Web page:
Examining the Echinacea Herb

Draw your own conclusions on whether you should use the echinacea herb based on research on effectiveness and side effects.


| November 2014



Echinacea plant

The echinacea herb is one of the most commonly used herbs in North America. There are nine known native species of the plant.

Photo by Fotolia/fragolini

A Doctor’s Guide to Alternative Medicine (Lyons Press, 2014), by Mel Borins, uses scientific research to educate patients and physicians on which traditional medicines and therapies are worth trying, which aren’t and why, and how to use the effective ones safely. Written in clear, accessible language for the layperson while providing citations to full studies for the medical professional, Borins covers natural health products, herbal remedies, acupuncture physical therapies and psychological therapies. In the following excerpt from Chapter 2, "Echinacea for Upper Respiratory Infections," Borins presents research that suggests that the echinacea herb is helpful, research that shows that it doesn't work and his own conclusion.

Do you remember your last cold, and how everyone you met offered some advice or had a folk remedy that was sure to cure the virus? A typical scene might unfold like this:

You call your boss to say you’re not well and when she hears the sound of your runny nasal passages and chesty cough she replies, “Take the day off, go to bed, and drink lots of liquids.” Then Grandpa, who recently moved in with the family, suggests his own remedy, “Eat garlic. That always scares the colds away, and it works on vampires too.” You frown at Grandpa, wondering just how many vampires he’s been fighting off lately. You shuffle slowly up the stairs, climb into bed, and soon your daughter enters, bearing two glasses, each one filled with a suspicious-looking liquid. “My biology teacher,” she announces brightly, “said we should gargle with salt water when we have a cold and we should drink apple cider vinegar every morning.” You reply, “No thanks, Honey,” to the proffered glass of diluted vinegar, but seeing the hurt look on your daughter’s face, you agree to gargle with the (extra salty) salt water.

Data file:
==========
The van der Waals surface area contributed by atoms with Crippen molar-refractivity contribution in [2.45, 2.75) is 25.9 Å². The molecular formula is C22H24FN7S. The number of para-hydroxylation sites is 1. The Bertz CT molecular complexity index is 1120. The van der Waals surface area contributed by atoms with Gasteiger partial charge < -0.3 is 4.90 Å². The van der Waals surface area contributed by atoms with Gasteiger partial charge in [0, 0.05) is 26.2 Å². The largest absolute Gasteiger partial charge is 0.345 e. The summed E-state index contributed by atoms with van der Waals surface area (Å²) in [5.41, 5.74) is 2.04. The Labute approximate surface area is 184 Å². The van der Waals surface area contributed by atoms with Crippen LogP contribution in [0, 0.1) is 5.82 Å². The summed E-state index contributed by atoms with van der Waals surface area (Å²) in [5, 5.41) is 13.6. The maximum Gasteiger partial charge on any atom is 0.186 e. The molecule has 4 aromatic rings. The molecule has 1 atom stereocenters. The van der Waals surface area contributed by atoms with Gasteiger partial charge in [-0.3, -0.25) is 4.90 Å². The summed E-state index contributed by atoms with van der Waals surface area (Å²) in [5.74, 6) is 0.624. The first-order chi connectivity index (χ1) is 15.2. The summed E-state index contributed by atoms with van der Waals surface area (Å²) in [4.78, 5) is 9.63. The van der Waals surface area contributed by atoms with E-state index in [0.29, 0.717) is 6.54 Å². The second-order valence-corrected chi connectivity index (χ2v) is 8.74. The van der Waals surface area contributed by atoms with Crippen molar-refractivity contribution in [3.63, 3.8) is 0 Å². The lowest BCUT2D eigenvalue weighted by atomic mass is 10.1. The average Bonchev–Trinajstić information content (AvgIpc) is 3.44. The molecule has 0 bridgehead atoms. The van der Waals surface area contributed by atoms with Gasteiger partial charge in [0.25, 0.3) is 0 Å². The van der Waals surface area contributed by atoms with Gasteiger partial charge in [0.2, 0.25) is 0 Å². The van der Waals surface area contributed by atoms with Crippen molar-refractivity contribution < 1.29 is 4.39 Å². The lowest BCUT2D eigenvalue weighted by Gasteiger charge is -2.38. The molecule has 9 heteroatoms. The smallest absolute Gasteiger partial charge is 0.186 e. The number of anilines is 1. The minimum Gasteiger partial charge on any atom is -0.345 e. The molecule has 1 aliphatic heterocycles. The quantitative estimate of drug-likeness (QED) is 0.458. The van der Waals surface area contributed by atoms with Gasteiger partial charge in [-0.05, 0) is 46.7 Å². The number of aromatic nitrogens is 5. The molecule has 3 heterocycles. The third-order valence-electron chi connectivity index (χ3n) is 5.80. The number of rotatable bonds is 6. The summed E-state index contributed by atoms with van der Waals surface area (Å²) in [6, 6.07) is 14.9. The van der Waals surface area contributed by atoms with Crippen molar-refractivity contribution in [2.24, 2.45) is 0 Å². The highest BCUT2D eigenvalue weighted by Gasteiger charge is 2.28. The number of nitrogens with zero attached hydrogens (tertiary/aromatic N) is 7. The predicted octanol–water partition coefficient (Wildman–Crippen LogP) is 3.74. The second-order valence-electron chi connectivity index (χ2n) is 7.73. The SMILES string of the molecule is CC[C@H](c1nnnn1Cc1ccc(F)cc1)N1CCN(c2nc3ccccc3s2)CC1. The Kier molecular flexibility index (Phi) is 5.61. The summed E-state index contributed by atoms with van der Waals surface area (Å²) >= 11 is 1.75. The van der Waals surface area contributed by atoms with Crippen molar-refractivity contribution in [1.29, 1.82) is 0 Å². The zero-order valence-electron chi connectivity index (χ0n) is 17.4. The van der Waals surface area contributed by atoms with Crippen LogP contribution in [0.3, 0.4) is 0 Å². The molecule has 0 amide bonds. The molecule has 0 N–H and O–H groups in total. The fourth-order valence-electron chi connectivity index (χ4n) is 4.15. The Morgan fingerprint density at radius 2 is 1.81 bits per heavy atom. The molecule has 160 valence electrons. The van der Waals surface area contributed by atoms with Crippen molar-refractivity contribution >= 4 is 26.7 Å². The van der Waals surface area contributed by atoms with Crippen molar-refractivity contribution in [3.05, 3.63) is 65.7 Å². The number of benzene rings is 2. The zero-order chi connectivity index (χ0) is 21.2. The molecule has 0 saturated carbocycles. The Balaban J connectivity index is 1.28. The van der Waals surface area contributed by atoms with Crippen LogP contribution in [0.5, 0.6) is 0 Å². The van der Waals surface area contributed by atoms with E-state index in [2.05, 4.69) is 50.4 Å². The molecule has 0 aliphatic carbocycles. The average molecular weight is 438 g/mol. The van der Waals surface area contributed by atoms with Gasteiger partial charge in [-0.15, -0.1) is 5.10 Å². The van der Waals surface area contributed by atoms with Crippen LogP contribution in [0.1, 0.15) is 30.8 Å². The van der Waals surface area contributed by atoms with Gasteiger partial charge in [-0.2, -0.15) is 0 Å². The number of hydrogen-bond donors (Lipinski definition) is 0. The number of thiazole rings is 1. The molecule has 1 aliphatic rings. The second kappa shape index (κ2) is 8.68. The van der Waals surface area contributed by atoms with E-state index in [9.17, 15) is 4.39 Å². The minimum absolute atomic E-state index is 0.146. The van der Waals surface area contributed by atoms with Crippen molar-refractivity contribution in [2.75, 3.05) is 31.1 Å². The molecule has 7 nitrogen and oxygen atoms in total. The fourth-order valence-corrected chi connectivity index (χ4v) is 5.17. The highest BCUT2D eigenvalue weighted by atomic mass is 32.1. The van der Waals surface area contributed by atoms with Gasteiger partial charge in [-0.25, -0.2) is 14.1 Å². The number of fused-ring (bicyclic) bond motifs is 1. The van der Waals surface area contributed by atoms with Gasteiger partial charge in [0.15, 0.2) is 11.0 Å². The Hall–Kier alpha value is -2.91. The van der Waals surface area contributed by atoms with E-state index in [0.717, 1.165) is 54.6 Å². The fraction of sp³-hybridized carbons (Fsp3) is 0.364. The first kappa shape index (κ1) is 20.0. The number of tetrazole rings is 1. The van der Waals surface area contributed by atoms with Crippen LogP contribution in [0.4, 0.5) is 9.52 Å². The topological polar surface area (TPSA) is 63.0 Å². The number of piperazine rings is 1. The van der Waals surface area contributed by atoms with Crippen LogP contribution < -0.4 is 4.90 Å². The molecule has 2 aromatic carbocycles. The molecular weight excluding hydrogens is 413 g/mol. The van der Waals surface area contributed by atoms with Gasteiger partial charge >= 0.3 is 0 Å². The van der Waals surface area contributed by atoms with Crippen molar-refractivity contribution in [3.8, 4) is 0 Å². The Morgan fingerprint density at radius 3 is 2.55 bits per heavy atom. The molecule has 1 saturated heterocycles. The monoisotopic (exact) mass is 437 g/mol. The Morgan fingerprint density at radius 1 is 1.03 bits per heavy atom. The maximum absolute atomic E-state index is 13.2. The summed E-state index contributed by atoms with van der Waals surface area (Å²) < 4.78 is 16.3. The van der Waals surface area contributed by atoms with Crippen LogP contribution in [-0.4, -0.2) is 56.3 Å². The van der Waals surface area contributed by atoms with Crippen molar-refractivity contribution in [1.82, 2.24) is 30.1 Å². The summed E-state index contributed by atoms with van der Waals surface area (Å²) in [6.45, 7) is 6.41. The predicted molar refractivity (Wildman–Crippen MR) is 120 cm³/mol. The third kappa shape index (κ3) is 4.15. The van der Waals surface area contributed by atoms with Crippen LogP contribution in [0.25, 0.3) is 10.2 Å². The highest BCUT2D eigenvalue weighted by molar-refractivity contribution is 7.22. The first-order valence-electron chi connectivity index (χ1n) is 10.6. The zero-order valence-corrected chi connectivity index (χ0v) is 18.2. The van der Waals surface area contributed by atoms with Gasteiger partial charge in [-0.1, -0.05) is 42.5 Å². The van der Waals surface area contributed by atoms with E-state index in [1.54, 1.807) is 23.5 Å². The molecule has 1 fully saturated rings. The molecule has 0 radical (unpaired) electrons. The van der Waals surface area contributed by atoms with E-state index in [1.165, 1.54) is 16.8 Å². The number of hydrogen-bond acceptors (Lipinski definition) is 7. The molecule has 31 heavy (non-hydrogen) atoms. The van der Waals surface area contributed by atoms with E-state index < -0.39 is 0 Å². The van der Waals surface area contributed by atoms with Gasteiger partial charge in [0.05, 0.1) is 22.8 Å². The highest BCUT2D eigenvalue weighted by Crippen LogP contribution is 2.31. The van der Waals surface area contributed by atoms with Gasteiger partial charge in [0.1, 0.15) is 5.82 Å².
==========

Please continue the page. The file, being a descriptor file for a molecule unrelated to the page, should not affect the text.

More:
Dragging yourself out of bed, you shuffle to the bathroom, gargling glass in hand. Your body aches, and your chest hurts when you cough, and all you really want is a rum hot toddy and someone to give you a mentholated chest rub along with lots of sympathy. Finally, your spouse comes in and hands you a glass of water with a cheery, “I put a few drops of echinacea in it. Drink up!” Two days later, you begin to feel much better and you go back to work. Your spouse attributes your speedy recovery to the echinacea supplied every eight hours. So what’s the verdict? Did the echinacea do the job or was it the Vicks on your chest?

The Herb Echinacea

Echinacea is one of the most commonly used herbs in North America. The name, of Greek origin, means hedgehog—a good choice for a plant whose prickly characteristics somewhat resemble the animal. The flower boasts hot-pink or purple daisy-like petals that surround a prominent conical center of dark orange; the blossom sits upon a tall, robust stem with coarse, fuzzy leaves. If anything could tackle a cold, this sturdy plant looks like it has a winning chance.

There are nine known native species, of which Echinacea purpurea, Echinacea angustifolia, and Echinacea pallida are most commonly used. The plant also goes by the name of coneflower, purple coneflower, and American coneflower. The aboveground parts of the plant are used either fresh or dried to make teas, and they can be crushed (expressed) to make extracts. Anecdotally, many of my patients rave about its ability to decrease or stop the symptoms of upper respiratory infections.